Florida shows an average deal value of $1.86 million with 138 new jobs created per deal


Cash contributions may be provided for high-value target industry, research and development, and innovation business projects. The amount of contribution is subject to the economic impact of the project to the state; the state will prepare an economic impact model.

To qualify, the Project must be eligible for the Qualified Target Industry Tax Refund (see below) and demonstrate a competitive disadvantage or cash shortfall associated with locating the Project in Florida. One-time costs such as land, building and/or equipment are typically considered in the competitive disadvantage calculations; however, recurring costs such as lease payments or wage differentials are typically not. Evidence outlining the cost differential must be submitted to the State for review. Funding from this program typically does not fully offset the project’s cost shortfall of a competing state.

Projects must create a minimum of 10 new jobs paying at least125% of the local MSA or statewide average wage, whichever wage is lower. The state typically structures its QACF awards using a 5:1 return on investment ratio, which is determined by an economic impact analysis of the Project.

The QACF is currently unfunded.


The CITC is used to attract and grow capital intensive industries in Florida. It is an annual credit against Florida state corporate income tax liability for a period of 20 years from the commencement of operations. The amount of the annual credit is equal to five percent of the eligible capital costs generated by a qualifying project. Eligible capital costs include all expenses incurred in the acquisition, construction, installation and equipping of a project from the beginning of construction to the commencement of operations.

Eligible projects are those in designated high-impact designated sectors, including: Clean Energy, Corporate Headquarters, Financial Services, Life Sciences, Semiconductors, Transportation Equipment Manufacturing, and Research and Development.

Projects must create a minimum of 100 new jobs paying 115% of the local MSA or statewide average wage, whichever wage is lower and invest at least $25 million in eligible capital costs.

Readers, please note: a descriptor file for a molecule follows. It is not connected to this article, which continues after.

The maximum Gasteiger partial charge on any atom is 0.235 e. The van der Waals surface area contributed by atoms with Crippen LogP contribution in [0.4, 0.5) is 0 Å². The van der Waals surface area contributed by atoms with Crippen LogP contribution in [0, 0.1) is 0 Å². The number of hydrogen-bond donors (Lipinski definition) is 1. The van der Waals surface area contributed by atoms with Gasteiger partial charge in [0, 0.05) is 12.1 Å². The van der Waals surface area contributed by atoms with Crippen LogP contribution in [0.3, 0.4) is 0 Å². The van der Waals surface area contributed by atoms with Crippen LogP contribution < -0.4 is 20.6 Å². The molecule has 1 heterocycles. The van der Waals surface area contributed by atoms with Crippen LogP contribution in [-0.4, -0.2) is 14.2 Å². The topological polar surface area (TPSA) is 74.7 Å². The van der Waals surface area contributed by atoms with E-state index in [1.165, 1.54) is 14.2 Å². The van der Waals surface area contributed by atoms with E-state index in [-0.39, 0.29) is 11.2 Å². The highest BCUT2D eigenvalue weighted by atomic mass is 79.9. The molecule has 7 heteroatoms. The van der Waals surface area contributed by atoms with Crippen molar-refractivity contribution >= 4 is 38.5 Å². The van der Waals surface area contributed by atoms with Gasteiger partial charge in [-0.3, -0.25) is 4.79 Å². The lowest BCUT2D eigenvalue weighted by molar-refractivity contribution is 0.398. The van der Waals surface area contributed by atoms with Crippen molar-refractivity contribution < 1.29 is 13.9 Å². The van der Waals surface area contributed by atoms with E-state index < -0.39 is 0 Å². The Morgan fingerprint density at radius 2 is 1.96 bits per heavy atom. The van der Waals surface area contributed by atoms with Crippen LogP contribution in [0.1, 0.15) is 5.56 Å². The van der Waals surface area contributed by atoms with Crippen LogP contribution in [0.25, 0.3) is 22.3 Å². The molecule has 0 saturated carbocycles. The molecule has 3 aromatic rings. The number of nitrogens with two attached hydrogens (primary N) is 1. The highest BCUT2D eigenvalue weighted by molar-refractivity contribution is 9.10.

The QTI Tax Refund incentive is available for companies that create high wage jobs in targeted high value-added industries. This incentive includes refunds on corporate income, sales & use, ad valorem, intangible personal property, communications services, and certain other taxes. The tax reimbursement is paid out over a minimum of four years; however, extended reimbursements are possible if jobs are phased in. 

QTI refunds are not reimbursable; meaning, if a business has a QTI award that exceeds a businesses’ annual tax liability, then the balance of the QTI goes unused and it cannot be carried forward.

The program provides tax refunds of $3,000 per net new job created and the refund increases to $6,000 for projects locating in an Enterprise Zone or rural county. For businesses paying one hundred and fifty percent (150%) of the average annual wage, the refund is $4,000 per job and for businesses paying two hundred percent (200%) of the average annual salary the refund is $5,000 per job. There is a cap of $7 million per single qualified applicant in all years, and no more than twenty-five percent (25%) of the total refund approved may be taken in any single fiscal year. The municipality in which the project locates must contribute twenty percent (20%) of the total tax refund.

QTI wage requirements are based on 115% of the local MSA or statewide average wage, whichever wage is lower and a minimum of ten (10) new jobs must be created.


QRT is an employer-driven training program designed to assist new value-added businesses and provide existing Florida businesses the necessary training for expansion. The program is customized, flexible, and response to individual company needs.

A project has the ability to select and educational facility (community college, technical center, school district or university) to assist with application and program development or delivery. The educational facility would serve as fiscal agent for the project. A company may use in-house training, outside vendor training or the local educational entity to provide training. 

Reimbursable training expenses include:

  • Instructors'/trainers' wages
  • Curriculum development
  • Textbooks/manuals

Projects approved for QRT funding are limited to one grant award per site every two years. Approved training costs are disbursed to the training provider monthly, based on a cost reimbursement and performance method of payment. QRT funds are distributed on a first come first serve basis.

QRT wage requirements are 115% of the local MSA or statewide average wage, whichever wage is lower and a minimum of ten (10) new jobs must be created.


  • Economic Development Transportation Fund
  • Brownfield Incentives
  • Incumbent Worker Training
  • Qualified Defense and Space Contractor Tax Refund
  • High Impact Performance Incentive Grant